More immediately, he’s concerned I might get sick all over his group’s workspace. He sets me up at a folding table a few feet away from the actual PC running TF2. It feels a bit like the kids’ table at Thanksgiving. The old Oculus Rift Valve used for the early stages of development is sitting atop it, sporting googly eyes and a fake mustache, but I’ll be wearing a much newer, nicer, and clean-shaven rig for today’s session.
The Oculus is surprisingly comfortable and balanced. After I put it on and start playing, I immediately forget the device strapped to the front of my face. However, a couple drawbacks are also apparent. First, it’s very low-res. Without much concentration, I can spot the individual square pixels that make up the image, and trace the pitch-black street grid between them. Second, it seems to be calling attention to the fact that my right eye’s contact prescription is badly out of date. WIth both my contacts, I usually have no problem seeing or reading, but inside the Oculus Rift I’m struggling with blurriness.
But even before the round starts, I’ve largely acclimated to my new perspective and started to lose myself in the feeling of presence the Oculus Rift can grant. The round begins and as the heavy, I make a methodical advance down the tunnel at Badwater, filling it with chaingun rounds like I have a hundred times before. But the difference here is that while I’m engaging soldiers and medics up ahead, I’m scanning my surroundings looking for new threats. I narrowly sidestep a rocket and track it as it flies over my right shoulder, feeling like it’s only inches from my face.
The controls are a double-edged sword. On the one hand, independent looking and aiming seem like a huge tactical advantage. I’m able to cover multiple angles of approach at once, head on a swivel as I glance at potential danger areas while my aim remains steady on another target. On the other hand, being able to aim independent of my character’s movement feels completely alien and at odds with twenty years of shooters. I struggle with it throughout my session, and it’s made a bit worse by the way the reticle still turns my character once it hits the edge of the display. Mouselook no longer turns your character, except until it does.
Ludwig admits this is a problem, and it may not be solvable for a game like TF2, whose design is so rooted in classic shooter traditions. But more broadly, it points to how early in its development VR truly is.
“For input mechanisms, we’re in the same state the FPS was in before mouselook,” he says. “This is super early. Nobody knows what the right input scheme is. And this is something we’re going to have to figure out over the next several years.”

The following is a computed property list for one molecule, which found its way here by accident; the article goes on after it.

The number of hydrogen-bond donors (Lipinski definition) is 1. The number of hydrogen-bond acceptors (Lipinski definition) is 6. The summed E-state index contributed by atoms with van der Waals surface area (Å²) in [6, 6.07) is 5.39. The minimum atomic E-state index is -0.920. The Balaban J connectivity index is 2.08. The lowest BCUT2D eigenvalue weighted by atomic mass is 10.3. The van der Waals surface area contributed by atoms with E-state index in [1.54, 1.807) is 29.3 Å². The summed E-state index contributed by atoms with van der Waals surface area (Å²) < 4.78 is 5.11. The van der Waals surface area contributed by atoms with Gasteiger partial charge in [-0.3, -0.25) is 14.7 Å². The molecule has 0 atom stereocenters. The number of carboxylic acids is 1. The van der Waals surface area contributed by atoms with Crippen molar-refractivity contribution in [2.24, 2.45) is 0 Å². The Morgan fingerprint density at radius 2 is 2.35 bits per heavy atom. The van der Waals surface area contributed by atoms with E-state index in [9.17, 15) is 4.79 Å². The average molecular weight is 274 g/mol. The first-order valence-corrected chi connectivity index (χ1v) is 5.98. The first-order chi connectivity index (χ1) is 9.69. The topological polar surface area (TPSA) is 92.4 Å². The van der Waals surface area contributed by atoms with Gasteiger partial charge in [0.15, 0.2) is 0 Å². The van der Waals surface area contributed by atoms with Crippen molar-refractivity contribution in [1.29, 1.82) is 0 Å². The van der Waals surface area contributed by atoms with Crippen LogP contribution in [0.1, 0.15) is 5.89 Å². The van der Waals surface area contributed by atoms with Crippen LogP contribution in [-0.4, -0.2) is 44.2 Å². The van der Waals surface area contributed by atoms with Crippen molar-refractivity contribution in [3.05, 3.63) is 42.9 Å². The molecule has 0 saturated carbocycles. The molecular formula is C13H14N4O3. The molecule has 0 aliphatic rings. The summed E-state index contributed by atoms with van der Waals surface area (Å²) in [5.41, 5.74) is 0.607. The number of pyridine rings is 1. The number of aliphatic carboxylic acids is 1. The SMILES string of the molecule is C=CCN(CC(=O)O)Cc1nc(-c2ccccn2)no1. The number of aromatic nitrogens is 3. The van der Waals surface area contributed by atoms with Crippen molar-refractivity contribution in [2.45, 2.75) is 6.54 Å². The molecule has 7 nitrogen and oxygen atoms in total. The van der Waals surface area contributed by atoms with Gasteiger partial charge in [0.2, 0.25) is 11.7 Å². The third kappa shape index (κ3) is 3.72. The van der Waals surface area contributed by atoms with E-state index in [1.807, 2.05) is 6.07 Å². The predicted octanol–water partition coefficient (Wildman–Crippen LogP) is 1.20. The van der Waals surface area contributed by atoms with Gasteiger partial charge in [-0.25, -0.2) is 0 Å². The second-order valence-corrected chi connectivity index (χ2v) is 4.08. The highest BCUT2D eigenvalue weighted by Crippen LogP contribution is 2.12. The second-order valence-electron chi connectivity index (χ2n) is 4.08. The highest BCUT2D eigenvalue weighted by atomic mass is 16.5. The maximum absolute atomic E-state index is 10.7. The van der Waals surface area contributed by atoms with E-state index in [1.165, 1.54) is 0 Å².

Oddly enough, most users have a suggestion for their ideal control mechanism: some kind of gun.
Ludwig tells me, “A lot of people seem to think [the controls] will be motion control. The second thing people say after, ‘Wow!’ is ‘I want a gun!’ We’re not sure that’s the way it’s going to go. Because once you get your shoulders and elbows involved, it tires you out. And it’s a lot less precise than wrists and fingers. But we’re willing to be proven wrong.”
Mouse and keyboard works fine for me during my session, but while WASD is no trouble, trying to put my hand on other keys is a much trickier proposition. I nearly send a cup of coffee flying across the room during one ill-advised flail for the function keys. The Oculus, which in some ways seems like it could be a godsend to sim gamers in particular, creates some obstacles for games with more complicated controls.
But for simpler fare, like TF2, it’s really impressive and easily the best use of 3D technology I’ve ever seen, in part because it does not at all look or feel contrived. I never ran into the motion sickness issues Ludwig warned me about, even after I start bouncing all around the level with the scout. By the end I’ve even adjusted enough to the controls that I start to benefit from the VR’s fludiity. At one point I shotgun a demoman in the motor pool of Badwater, then switch to my pistol whip a volley of shots over my left shoulder (yes, it really felt that way) to drop a soldier coming down the ramp.
Watching him fall, I start to feel like VR is something I could get used to.
I hope I have that chance, both in TF2 and other games. But Ludwig and Valve are vague when it comes to their intentions and hopes for VR gaming. That’s understandable, of course: TF2 is their first foray into VR gaming and nobody really knows how it will be received by its community, or what will end up happening with the Oculus Rift.
“It’s an experiment for us,” Ludwig admits. “Most of those people have never tried VR. It’s really going to be telling what happens the next few weeks as people actually get them in their hands. In theory at least, [Oculus headsets] are dev kits and only developers are buying them. We don’t know what’s going to happen. Oculus doesn’t know. It’s a big mystery. But it depends on how actual gamers respond to this stuff when they actually get their hands on it.”
Valve have come to VR in a bit of a roundabout way, treating it as a laboratory for their own investigations into wearable computing and augmented reality. Ludwig explains that “AR is a ton of hard problems to solve before it works. VR is some of those problems. And once we get VR up and running, all that work will apply to AR.”
For now, Valve are mostly focused on the VR update to TF2, and how that community reacts. The reception VR gets from TF2 players will both inform Valve’s plans for VR in the future, and influence how they address the challenges it poses. But Ludwig admits that they’re flying blind here, and it’s hard to predict anything about how people will take to the new technology.
“This isn’t something you can read about in a press release and understand,” he tells me. “It’s something you need to see and experience.”